Dhido and Gundruk : The National Food Of Nepal
Dhido and Gundruk
Dhido and Gundruk are separate brands of the food in city. However, the Nepali community has also delivered this dish across seven seas. Even Nepali restaurants abroad are proudly offering Dhido and Gundruk. Wherever there are Nepalis, They are cooked in the stove. Moreover, in this dish, Nepalis get a taste of their own. They get the sweetness of their soil.
In Lekali region, fapar, millet and maize are produced. Dhidho is made from the native produce of that region. This is how organic food becomes tasty and healthy. On top of that, it is being nourished.
Now let’s talk about Gundruk.
Gundurak is also our own national dish. When mustard or mustard greens are dried and melted in a special way, it becomes sour. It is dried in the sun and stored. Whenever there is a shortage of vegetables, Gundruk soup is cooked. In other words, Gundruk is also a food for sorrow.
Dhido and Gundruk are similar dishes. It is sharpened by Golbheda and Timur pickles. We find our taste in Dhido and Gundruk. Because this is the plate made by our ancestors. So how balanced and nutritious is this plate? How many healthy foods are Dhido and Gundruk?
First of all, maize, millet, sorghum, etc. are the grains produced in our fields. So it’s all-accessible, for us. Pesticides are not used as they are often produced in their own crops. That is, they became organic products. Maize, millet and sorghum are also rich in nutrients. It is said to be very useful to stay free from problems like diabetes, high blood pressure, uric acid.
Gundruk is also said to contain 48 percent carbohydrates, 49 percent protein and 3 percent fat. Gundruk of sharp taste, soft dhido and pickle of Timur-Golbheda. Or you can include local chicken broth. A little greens. If there is yoghurt on top of that, it is amazing!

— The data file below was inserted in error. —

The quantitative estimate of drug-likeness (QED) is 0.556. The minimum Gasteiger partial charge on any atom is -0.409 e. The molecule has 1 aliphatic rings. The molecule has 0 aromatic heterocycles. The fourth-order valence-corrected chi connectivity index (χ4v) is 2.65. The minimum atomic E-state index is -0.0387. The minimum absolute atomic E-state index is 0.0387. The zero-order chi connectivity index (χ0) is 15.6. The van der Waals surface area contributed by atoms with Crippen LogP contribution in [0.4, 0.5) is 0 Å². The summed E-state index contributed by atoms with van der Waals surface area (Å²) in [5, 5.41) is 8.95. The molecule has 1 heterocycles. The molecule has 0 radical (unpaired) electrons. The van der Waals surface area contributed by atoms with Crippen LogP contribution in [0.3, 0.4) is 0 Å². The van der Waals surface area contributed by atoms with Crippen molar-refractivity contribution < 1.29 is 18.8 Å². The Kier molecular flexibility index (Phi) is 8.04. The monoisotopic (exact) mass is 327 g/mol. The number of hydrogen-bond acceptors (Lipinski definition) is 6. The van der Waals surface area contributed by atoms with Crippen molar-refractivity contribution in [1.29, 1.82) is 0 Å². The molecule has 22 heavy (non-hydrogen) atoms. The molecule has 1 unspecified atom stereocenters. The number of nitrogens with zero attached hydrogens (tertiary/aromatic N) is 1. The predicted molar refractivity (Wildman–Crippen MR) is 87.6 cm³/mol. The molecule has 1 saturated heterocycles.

These are Raithane Parikar, Dhido and Gundruk. The main khanki of Lekali region, the hobby of the city. Dhido and Gundruk are still eaten in some Lekali regions. Morning and evening meals are served with bitter, sour gundruk. In the countryside, it is called ‘adilo khana’. That is, after eating a full meal, it will reach all day long.
In the city, it is a food eaten by amateurs. One day, when it comes to changing tastes, many people start cooking in their kitchens. For Dhido, it is Kodo flour, it is Maize flour, it is Fapar flour. That means there are many options. Equally easy to cook. Where is the easiest? Even tasty.
That is why it is available in the menu of famous restaurants of the city. There are some restaurants that serve this dish as their main food. This is the selling point of hotels and restaurants in cities and highways. It is an interesting dish. The city is slow and mixed with gundrak, a local chicken broth. Does the taste of swallowing with soft, sour, salty chutney make a soft lump?